Then he stopped and waited for me.
"Would you like some help with that?"
"OK" I said, "but it just kind of comes and goes. I need to take it in."
He played with the cable and then wanted to see if he had "fixed" my problem--he lifted the back tire off the ground and moved through the gears while I turned the peddle.
"Keep peddling," he said.
"Hey!" I said, "That's what my mom told me when she was teaching me how to ride a bike." I could see it all--all over again...she ran along side of me, with her hand on the seat and then with enough momentum built up, she pushed me forward and I wabbled away from her on my first ever road trip..."Keep peddling, keep peddling!" she shouted after me.
I remember I wore a nervous, excited smile and a pounding heart. Bet she did too.
I remember I fell more than once. But when you want to ride a bike like the other kids, you gotta get back on.
I got an email this week reminding me that "getting up and out and back on" is exactly what our wounded veterans are working so hard to do. The email came from Doug Miller.
|I met Doug Miller at the July 4th Celebration in Pleasanton|
Doug is Pleasanton's VFW Post 6298 Commander and works for the US Army Wounded Warrior Program. Click here--it's the link to the news stories Doug sent me which are posted on the Wounded Warrior Project website. The stories give us a picture of the progress that is being made in the way we medically treat catastrophic brain injuries and in the development of new prosthetic devices to increase ambulation and mobility.
Most of all, these stories paint a picture of the combat trained warriors, who now wounded, have hurdles to over come that they could not foresee and who, along with their loved ones, fight a new fight...to get their lives back.
|Physical therapist Barbara Darkangelo works with Army Staff Sgt. Cory Remsburg at James A. Haley Veterans Hospital in Tampa. Remsburg sufffered a brain injury in an IED blast in Afghanistan in fall. photo from USA Today|
Doug also sent this link to the Army's Wounded Warrior Program http://www.aw2.army.mil/ which is different from The Wounded Warrior Project, but both are striving to meet the needs of severely injured service men and women. Doug has been assigned a case load of 58 soldiers in northern California and the Reno area. His program is under the direction of the Army and is very much like programs for the other branches of the service--they proactively look after the most severely wounded Operation Iraqi Freedom and Operation Enduring Freedom Army veterans.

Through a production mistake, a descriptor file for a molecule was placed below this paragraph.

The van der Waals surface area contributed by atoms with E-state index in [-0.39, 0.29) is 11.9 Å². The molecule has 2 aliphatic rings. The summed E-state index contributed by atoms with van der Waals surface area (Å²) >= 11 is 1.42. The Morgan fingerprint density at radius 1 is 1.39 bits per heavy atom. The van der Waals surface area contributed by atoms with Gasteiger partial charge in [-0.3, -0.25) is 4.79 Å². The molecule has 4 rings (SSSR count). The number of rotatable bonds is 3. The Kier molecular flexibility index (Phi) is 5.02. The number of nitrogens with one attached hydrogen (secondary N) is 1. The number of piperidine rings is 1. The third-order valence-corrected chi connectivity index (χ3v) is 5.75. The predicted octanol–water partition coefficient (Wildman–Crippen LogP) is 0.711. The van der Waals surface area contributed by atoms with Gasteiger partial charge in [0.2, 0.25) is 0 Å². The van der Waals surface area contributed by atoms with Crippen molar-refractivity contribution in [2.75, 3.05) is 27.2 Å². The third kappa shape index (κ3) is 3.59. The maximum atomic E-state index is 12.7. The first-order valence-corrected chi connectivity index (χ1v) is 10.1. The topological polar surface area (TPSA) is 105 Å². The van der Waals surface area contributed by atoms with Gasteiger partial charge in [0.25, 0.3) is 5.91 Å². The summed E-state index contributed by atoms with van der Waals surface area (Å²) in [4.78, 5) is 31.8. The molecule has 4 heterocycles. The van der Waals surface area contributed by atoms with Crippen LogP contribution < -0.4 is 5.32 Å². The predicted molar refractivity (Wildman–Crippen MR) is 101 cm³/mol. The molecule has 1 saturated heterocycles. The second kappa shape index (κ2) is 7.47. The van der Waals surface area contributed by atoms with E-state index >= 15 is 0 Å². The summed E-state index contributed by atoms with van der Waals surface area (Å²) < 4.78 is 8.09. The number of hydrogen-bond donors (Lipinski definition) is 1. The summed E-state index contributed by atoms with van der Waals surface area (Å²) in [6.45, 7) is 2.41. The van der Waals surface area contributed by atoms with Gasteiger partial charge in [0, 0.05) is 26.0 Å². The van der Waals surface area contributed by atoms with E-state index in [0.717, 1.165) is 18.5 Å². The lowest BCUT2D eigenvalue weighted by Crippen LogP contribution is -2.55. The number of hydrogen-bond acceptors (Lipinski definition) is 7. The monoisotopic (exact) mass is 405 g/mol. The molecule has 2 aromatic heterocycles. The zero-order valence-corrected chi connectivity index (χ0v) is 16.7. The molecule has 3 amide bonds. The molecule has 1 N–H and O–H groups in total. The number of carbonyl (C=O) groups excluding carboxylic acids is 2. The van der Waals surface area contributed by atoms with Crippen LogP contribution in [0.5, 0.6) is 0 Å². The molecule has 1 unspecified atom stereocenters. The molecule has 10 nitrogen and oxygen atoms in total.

An incredible amount of hard hard, work is going on "behind the scenes" in the lives of the soldiers and their families in order to get them back to a semblance of normal life. It's clear from these articles that they are working so hard because they WANT to get their lives back. We are fortunate--because as Road Warriors--we can we can help make that goal happen...by lending time, energy, and encouragement to keep going, just like my Mom helped me go from wobbly to sure and steady.
|Road Warrior 2010 "Recruiting" table|
We are grateful to each and every runner, walker, hiker and cyclist out there who has answered the call to become a money-raising member of Road Warriors 2010...and thereby encourage our wounded veterans to "keep peddling" that hard path to regaining health, independence and freedom.
So, a Big shout out to the new Road Warriors who stopped by our recruiting table to join our mission this week at the Farmers Market and Livermore Cyclery...Roz, Frank, Mario, Leslie and an unnamed Mom who wanted to join in because she felt it would be a good thing for her kids to "do something" for our veterans wounded in action.
God Bless You! Our vets need our support and prayers.